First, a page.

Laryngopharyngeal Reflux

Laryngopharyngeal reflux (LPR), also known as silent reflux, is when acid that is made in the stomach travels up the esophagus (swallowing tube) and up to the throat. Of course when a baby is suffering and crying, it isn't so silent.

The laryngeal tissues are sensitive to the acid exposure and then become swollen with an excessive accumulation of fluid. Increased swelling and ulceration results in further collapsing of these tissues into the airway and further obstructive symptoms. This is a vicious cycle of increased obstruction, GERD, and swelling.

Long term acid exposure also inhibits laryngeal sensation which decreases the motor response to swallow in response to secretions. Decreased laryngeal sensation explains the coughing and choking during feedings which are commonly seen with laryngomalacia. The vagal reflex responsible for laryngeal tone is also responsible for lower esophageal sphincter tone and esophageal motility. (Vagovagal reflex refers to gastrointestinal tract reflex circuits where fibers of the vagus nerve coordinate responses to the gut)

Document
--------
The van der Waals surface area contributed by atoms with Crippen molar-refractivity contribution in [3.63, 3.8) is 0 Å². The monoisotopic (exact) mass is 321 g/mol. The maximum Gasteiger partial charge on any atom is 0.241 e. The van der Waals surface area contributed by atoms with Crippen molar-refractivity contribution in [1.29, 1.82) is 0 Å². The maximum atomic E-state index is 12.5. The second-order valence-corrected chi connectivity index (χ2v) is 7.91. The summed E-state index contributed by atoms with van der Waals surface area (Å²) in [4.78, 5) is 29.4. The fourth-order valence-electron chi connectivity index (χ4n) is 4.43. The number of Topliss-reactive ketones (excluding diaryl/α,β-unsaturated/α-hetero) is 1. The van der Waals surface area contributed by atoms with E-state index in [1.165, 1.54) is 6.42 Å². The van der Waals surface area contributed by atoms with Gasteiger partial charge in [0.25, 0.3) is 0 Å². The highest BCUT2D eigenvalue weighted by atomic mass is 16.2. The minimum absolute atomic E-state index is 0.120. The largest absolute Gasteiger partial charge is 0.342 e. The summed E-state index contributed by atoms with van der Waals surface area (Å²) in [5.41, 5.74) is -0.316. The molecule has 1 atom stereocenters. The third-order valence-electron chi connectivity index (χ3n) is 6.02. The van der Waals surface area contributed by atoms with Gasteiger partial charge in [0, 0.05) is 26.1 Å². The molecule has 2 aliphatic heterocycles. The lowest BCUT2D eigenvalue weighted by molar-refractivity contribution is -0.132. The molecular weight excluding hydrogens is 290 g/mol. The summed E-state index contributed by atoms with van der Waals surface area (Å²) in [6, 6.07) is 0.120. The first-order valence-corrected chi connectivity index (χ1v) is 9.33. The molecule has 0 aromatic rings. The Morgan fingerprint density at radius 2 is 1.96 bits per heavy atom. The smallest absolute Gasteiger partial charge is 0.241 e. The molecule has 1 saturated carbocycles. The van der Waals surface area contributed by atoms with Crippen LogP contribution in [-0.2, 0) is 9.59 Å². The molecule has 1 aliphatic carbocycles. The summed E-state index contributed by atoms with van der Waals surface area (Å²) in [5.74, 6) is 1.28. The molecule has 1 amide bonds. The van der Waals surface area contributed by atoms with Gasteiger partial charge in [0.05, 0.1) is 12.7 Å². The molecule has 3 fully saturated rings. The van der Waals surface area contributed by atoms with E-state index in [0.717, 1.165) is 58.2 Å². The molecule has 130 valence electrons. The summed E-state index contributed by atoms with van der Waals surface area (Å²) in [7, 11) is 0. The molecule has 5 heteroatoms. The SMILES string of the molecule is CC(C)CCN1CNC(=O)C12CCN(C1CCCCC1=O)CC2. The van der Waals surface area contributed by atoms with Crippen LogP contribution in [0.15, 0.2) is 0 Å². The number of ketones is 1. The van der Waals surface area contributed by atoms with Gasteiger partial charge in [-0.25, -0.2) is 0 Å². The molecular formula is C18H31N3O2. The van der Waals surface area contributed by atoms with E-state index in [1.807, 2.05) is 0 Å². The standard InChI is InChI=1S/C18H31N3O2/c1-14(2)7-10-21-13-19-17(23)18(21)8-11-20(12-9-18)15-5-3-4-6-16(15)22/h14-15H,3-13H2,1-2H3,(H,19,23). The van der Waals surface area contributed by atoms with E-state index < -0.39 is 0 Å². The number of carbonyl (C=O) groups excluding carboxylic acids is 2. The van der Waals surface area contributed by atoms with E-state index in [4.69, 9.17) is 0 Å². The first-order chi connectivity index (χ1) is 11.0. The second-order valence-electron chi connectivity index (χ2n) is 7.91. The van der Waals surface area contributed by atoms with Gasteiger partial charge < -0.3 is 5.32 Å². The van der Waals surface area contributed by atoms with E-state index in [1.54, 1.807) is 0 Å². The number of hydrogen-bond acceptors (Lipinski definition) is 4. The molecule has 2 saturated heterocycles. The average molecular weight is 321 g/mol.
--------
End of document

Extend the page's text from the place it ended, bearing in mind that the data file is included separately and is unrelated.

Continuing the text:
Laryngopharyngeal Reflux Symptoms

The symptoms of LPR are felt in the throat and include the following:

  • Sore throat
  • Mild hoarseness
  • Wheezing, Stridor (noisy breathing)
  • Sinusitis
  • The sensation of mucus sticking in the throat, and/or post-nasal drip
  • Apnea
  • Difficulty swallowing
  • Laryngomalacia

Upright positioning during feeding and bottles may decrease the number of reflux episodes but acid suppression therapy improves symptoms and may shorten the duration of events. Most babies respond well to this therapy and are typically weaned off medications within 12 to 18 months. That's where Marci Kids dosing comes in and working with one of our infant GERD specialty doctors. There are other treatment options and you should decide what fits into your values as a family.

Home Page